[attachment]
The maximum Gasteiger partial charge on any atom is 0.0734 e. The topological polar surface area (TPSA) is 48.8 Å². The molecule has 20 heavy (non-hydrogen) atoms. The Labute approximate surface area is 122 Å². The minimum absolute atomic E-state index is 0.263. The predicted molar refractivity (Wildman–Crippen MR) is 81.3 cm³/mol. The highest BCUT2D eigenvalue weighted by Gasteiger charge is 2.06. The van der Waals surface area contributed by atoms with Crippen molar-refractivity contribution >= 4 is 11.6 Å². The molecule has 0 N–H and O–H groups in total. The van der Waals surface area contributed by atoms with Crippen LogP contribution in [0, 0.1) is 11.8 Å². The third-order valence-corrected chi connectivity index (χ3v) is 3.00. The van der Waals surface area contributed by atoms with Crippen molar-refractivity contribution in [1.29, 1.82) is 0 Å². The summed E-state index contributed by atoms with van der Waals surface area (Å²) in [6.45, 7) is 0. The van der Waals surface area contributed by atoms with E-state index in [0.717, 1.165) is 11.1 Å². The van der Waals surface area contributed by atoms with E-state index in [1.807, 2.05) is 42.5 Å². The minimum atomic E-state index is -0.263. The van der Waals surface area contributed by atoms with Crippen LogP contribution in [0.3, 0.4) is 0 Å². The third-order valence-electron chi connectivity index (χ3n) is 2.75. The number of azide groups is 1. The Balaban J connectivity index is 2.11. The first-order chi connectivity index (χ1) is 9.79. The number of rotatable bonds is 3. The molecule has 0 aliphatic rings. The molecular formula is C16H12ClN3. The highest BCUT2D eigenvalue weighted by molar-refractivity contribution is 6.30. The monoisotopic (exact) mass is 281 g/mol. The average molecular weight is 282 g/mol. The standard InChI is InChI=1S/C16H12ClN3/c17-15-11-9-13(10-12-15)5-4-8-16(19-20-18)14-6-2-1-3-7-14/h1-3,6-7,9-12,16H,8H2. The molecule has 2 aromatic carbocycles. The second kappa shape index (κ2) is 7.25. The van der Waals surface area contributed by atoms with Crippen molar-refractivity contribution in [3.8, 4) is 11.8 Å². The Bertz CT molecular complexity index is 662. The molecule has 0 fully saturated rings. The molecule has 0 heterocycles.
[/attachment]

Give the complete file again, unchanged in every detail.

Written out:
The maximum Gasteiger partial charge on any atom is 0.0734 e. The topological polar surface area (TPSA) is 48.8 Å². The molecule has 20 heavy (non-hydrogen) atoms. The Labute approximate surface area is 122 Å². The minimum absolute atomic E-state index is 0.263. The predicted molar refractivity (Wildman–Crippen MR) is 81.3 cm³/mol. The highest BCUT2D eigenvalue weighted by Gasteiger charge is 2.06. The van der Waals surface area contributed by atoms with Crippen molar-refractivity contribution >= 4 is 11.6 Å². The molecule has 0 N–H and O–H groups in total. The van der Waals surface area contributed by atoms with Crippen LogP contribution in [0, 0.1) is 11.8 Å². The third-order valence-corrected chi connectivity index (χ3v) is 3.00. The van der Waals surface area contributed by atoms with Crippen molar-refractivity contribution in [1.29, 1.82) is 0 Å². The summed E-state index contributed by atoms with van der Waals surface area (Å²) in [6.45, 7) is 0. The van der Waals surface area contributed by atoms with E-state index in [0.717, 1.165) is 11.1 Å². The van der Waals surface area contributed by atoms with E-state index in [1.807, 2.05) is 42.5 Å². The minimum atomic E-state index is -0.263. The van der Waals surface area contributed by atoms with Crippen LogP contribution in [0.3, 0.4) is 0 Å². The third-order valence-electron chi connectivity index (χ3n) is 2.75. The number of azide groups is 1. The Balaban J connectivity index is 2.11. The first-order chi connectivity index (χ1) is 9.79. The number of rotatable bonds is 3. The molecule has 0 aliphatic rings. The molecular formula is C16H12ClN3. The highest BCUT2D eigenvalue weighted by molar-refractivity contribution is 6.30. The monoisotopic (exact) mass is 281 g/mol. The average molecular weight is 282 g/mol. The standard InChI is InChI=1S/C16H12ClN3/c17-15-11-9-13(10-12-15)5-4-8-16(19-20-18)14-6-2-1-3-7-14/h1-3,6-7,9-12,16H,8H2. The molecule has 2 aromatic carbocycles. The second kappa shape index (κ2) is 7.25. The van der Waals surface area contributed by atoms with Crippen molar-refractivity contribution in [3.8, 4) is 11.8 Å². The Bertz CT molecular complexity index is 662. The molecule has 0 fully saturated rings. The molecule has 0 heterocycles.